Healthcare Reform - Affordable Care Act Tax Provisions
Field of Study:
The landmark legislation known as the Patient Protection and Affordable Care Act (PPACA), signed into law in 2010, is likely to affect virtually every person and institution in the United States in some way. It imposes healthcare-related requirements on health plans, health insurers, employers and individuals.
In addition to imposing various tax increases to increase revenue, the PPACA uses a carrot and stick approach to ensure compliance with its provisions, offering tax credits for compliance and imposing tax penalties for non-compliance. This course will review the principal provisions of the law and will examine its tax impact on individuals and businesses.
In so doing, it will consider the: a) Coverage-related provisions of the PPACA addressing – Plan grandfathering pursuant to which health coverage in force at the time of the law's passage may be continued, The prohibition of pre-existing condition exclusions, The proscription of lifetime and annual benefit limits, The limitation of health coverage rescissions, The requirement for certain patient protections, and The requirement that plans covering children extend child coverage until age 26; b) Tax credits available to small businesses to encourage them to sponsor employee health plans; c) Shared responsibility for certain large employers to provide employee health coverage and the tax penalties imposed for noncompliance; d) Various personal income tax changes affecting taxpayers; and e) Tax credits authorized to help individuals maintain minimum essential coverage.
After completing this section, you should be able to:
- Identify the rules applicable to –
- grandfathered health plans,
- the use of pre-existing condition exclusions, and
- annual and lifetime benefit limits;
- List the conditions that would permit an insurer to rescind health insurance coverage and the applicable notice requirements; and
- Recognize the requirements imposed by healthcare reform legislation with respect to –
- patient protection provisions,
- the individual’s requirement to maintain minimum essential coverage, and
- dependent coverage to young adults.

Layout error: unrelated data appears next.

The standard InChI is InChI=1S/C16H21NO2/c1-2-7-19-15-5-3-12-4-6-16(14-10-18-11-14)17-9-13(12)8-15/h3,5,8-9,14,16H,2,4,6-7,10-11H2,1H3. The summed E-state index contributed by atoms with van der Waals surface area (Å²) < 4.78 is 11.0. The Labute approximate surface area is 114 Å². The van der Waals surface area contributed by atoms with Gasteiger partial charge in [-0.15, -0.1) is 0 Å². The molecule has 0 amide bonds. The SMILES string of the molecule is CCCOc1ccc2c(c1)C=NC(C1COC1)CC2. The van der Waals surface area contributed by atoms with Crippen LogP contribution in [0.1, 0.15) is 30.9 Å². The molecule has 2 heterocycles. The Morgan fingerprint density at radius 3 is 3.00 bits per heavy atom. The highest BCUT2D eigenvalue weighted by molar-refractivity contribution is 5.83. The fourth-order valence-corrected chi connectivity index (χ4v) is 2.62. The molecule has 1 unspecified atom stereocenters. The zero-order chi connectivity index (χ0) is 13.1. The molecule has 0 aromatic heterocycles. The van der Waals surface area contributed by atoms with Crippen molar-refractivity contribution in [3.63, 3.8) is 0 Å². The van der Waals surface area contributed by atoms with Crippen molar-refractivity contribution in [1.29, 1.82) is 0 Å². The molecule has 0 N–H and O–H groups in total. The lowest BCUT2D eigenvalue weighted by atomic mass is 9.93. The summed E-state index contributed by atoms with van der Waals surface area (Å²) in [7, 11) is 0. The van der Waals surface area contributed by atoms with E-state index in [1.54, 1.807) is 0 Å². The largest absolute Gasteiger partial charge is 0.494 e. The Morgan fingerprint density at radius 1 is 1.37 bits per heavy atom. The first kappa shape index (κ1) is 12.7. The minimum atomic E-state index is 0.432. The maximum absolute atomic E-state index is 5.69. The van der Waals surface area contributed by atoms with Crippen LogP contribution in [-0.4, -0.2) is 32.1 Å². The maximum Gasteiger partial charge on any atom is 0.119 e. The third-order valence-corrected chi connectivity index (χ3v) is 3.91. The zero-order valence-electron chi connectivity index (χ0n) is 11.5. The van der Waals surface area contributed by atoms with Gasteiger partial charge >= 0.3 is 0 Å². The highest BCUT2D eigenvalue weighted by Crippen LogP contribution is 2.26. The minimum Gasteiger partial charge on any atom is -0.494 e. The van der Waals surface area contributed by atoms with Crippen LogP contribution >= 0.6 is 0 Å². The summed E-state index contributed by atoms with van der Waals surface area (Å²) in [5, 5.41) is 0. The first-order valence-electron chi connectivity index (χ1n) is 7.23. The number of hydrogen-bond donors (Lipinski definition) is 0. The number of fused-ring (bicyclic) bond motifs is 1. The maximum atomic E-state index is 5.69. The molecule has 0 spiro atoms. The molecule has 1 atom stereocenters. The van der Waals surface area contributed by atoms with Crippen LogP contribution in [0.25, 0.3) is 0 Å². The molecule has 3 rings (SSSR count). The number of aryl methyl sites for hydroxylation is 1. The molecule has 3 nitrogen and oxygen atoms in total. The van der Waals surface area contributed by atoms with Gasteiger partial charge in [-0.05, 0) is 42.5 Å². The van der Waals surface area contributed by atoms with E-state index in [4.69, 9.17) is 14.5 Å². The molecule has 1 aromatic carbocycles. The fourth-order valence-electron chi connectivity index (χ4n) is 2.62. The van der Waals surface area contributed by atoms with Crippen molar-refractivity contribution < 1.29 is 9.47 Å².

- Identify the changes made by the PPACA related to –
- the treatment of costs for over-the-counter drugs and medical expense FSA contributions,
- the tax penalty for nonqualified Archer MSA and HSA distributions,
- medical expense deductions applicable to years after 2012,
- the additional taxation on the earnings of high-income taxpayers,
- the additional tax on high-income taxpayers’ net investment income, and
- the additional tax on estate’s and non-grantor trust’s undistributed net investment income;
- Recognize the tax penalties generally applicable to individuals who fail to maintain minimum essential coverage; and
- Calculate the amount of the premium assistance tax credit available to taxpayers whose household income is less than 400% of the federal poverty line.
- Identify the –
- W-2 reporting requirements imposed on employers providing employer-sponsored health coverage, and
- transition relief provided applicable to W-2 reporting;
- Define “full-time employee” and “full-time equivalent employee” for purposes of employer tax credits and penalties under the PPACA;
- Recognize the –
- rules that apply to a small employer’s eligibility for a health insurance premium credit, and
- nature of a “qualifying arrangement” under which an employer pays premiums for employee health insurance coverage;
- Identify the types of coverage that meet the PPACA definition of health insurance coverage for purposes of the small employer health insurance premium credit;
- Apply the various limitations that may reduce the amount of health insurance premium credit available to an otherwise eligible small employer;
- Calculate the potential penalties applicable to large employers under the PPACA; and
- Identify the –
- transition relief available to applicable large employers, and
- annual return and notification requirements imposed by the PPACA on applicable large employers.
General understanding of federal income taxation.
Type of delivery method:
Recommended CPE credits:
Final examination expiration date:
The program participant will have one year from the date of purchase to complete the course and final examination.